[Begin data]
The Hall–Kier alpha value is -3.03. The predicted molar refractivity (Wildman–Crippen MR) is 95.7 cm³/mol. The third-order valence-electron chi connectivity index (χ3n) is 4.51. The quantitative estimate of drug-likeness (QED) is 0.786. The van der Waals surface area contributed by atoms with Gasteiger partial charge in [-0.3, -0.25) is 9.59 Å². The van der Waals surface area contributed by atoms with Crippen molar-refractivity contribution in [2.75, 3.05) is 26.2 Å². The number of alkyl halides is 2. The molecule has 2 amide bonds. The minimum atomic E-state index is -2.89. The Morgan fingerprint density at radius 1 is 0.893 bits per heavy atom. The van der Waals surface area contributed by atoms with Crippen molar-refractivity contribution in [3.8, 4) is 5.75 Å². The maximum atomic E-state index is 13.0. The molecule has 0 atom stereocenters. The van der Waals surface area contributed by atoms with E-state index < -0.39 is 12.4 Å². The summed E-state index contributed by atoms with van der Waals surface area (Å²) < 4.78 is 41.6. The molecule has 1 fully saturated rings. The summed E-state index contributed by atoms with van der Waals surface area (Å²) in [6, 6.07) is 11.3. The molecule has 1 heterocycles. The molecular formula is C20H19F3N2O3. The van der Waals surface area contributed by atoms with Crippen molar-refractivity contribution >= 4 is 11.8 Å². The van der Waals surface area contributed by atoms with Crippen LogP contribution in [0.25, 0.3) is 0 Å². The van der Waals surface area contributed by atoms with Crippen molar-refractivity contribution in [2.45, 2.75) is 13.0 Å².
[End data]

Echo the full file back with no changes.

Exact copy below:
The Hall–Kier alpha value is -3.03. The predicted molar refractivity (Wildman–Crippen MR) is 95.7 cm³/mol. The third-order valence-electron chi connectivity index (χ3n) is 4.51. The quantitative estimate of drug-likeness (QED) is 0.786. The van der Waals surface area contributed by atoms with Gasteiger partial charge in [-0.3, -0.25) is 9.59 Å². The van der Waals surface area contributed by atoms with Crippen molar-refractivity contribution in [2.75, 3.05) is 26.2 Å². The number of alkyl halides is 2. The molecule has 2 amide bonds. The minimum atomic E-state index is -2.89. The Morgan fingerprint density at radius 1 is 0.893 bits per heavy atom. The van der Waals surface area contributed by atoms with Crippen molar-refractivity contribution in [3.8, 4) is 5.75 Å². The maximum atomic E-state index is 13.0. The molecule has 0 atom stereocenters. The van der Waals surface area contributed by atoms with E-state index < -0.39 is 12.4 Å². The summed E-state index contributed by atoms with van der Waals surface area (Å²) < 4.78 is 41.6. The molecule has 1 fully saturated rings. The summed E-state index contributed by atoms with van der Waals surface area (Å²) in [6, 6.07) is 11.3. The molecule has 1 heterocycles. The molecular formula is C20H19F3N2O3. The van der Waals surface area contributed by atoms with Crippen molar-refractivity contribution >= 4 is 11.8 Å². The van der Waals surface area contributed by atoms with Crippen LogP contribution in [0.25, 0.3) is 0 Å². The van der Waals surface area contributed by atoms with Crippen molar-refractivity contribution in [2.45, 2.75) is 13.0 Å².